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Author Topic: Austenland  (Read 2010 times)

Offline JMack

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Austenland
« on: March 27, 2015, 05:13:31 PM »
Nice article from the Wall Street Journal today on the amazing popularity of Jane Austen's novels.
http://www.wsj.com/articles/the-secret-of-the-jane-austen-industry-1427473889?mod=WSJ_article_EditorsPicks_1

Here is some, and the rest is available via the link (though it may be behind the WSJ paywall; not sure.)

Spoiler for Hiden:
The poet W.H. Auden said of Sigmund Freud that he was no longer just a person but had become a climate of opinion. That is about as effusive a compliment as one can imagine, and there are very few thinkers or writers who merit it. But one who undoubtedly does is Jane Austen. She is not only a climate of opinion, she is a movement, a mood, a lifestyle, an attitude and, perhaps most tellingly of all, a fridge magnet.

What explains the continued popularity of Jane Austen and the handful of novels she wrote? It is, after all, rather remarkable that a woman who spent her life in quiet provincial circumstances in early 19th-century England should become, posthumously, a literary celebrity outshining every author since then, bar none. Tolstoy, Dickens and Proust are all remembered, and still read, but they do not have countless fans throughout the world who reread their books each year, who eagerly await the latest television or movie adaptation, who attend conventions in period costume, and who no doubt dream about the heroes and heroines of their novels.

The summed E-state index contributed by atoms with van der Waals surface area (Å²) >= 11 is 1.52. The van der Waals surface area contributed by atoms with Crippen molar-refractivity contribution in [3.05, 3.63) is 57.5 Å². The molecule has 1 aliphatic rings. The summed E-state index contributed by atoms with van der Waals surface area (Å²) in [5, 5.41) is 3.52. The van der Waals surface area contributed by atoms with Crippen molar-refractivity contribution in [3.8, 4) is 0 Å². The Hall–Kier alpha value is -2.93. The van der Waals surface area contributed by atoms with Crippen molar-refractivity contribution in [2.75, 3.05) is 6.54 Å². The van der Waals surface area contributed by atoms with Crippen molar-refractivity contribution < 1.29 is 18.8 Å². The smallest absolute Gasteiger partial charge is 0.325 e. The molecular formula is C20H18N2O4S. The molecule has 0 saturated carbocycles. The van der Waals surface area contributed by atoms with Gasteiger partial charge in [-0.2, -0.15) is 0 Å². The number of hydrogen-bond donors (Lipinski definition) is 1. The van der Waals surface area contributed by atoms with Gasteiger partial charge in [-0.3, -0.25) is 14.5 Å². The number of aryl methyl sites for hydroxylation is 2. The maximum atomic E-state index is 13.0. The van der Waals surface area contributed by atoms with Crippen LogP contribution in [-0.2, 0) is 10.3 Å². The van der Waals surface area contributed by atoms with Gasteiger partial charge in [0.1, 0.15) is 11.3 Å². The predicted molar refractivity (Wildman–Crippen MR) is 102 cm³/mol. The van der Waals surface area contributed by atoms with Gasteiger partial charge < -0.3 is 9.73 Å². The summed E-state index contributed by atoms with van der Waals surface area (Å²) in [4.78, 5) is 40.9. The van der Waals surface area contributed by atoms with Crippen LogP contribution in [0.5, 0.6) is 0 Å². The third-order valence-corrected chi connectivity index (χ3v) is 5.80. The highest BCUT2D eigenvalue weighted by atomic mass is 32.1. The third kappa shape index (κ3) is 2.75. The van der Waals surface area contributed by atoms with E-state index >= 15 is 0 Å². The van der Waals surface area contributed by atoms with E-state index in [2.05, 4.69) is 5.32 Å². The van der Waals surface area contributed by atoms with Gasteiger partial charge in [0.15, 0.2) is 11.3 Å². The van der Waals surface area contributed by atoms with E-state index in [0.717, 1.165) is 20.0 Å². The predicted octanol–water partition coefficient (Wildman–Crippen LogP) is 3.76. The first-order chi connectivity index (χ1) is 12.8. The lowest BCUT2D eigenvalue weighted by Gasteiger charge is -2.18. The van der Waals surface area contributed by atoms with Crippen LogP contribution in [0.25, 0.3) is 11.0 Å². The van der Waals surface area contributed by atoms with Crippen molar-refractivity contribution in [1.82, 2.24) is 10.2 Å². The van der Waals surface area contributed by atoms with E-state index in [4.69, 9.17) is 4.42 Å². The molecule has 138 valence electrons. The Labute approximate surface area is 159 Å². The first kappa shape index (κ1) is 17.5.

And it gets better. Although the literary sequel is an established genre, there are no other writers who have quite so many imitators. Each publishing year brings its crop of Austen novels, whether they are prequels, sequels or fresh treatments of a plot from a new perspective. Last year saw a particularly good one, Jo Baker’s “Longbourn,” which was “Pride and Prejudice” viewed from below the stairs by the servants. The veteran crime novelist P.D. James also joined in with her “Death Comes to Pemberley,” which brought murder into the otherwise ordered world of Austen’s characters. That novel was duly added to the list of Austen sequels that have ended up on the screen, including the odd Bollywood contribution.

On the fringes of all this are some rather bizarre additions to the enlarged Austen canon. Perhaps the most famous of these is Seth Grahame-Smith’s “Pride and Prejudice and Zombies.” This follows the general plotline of the original novel, but it peoples the world of Regency England with the aggressive undead, making life in the English countryside somewhat difficult. The same Philadelphia publisher later followed with “Sense and Sensibility and Sea Monsters.”
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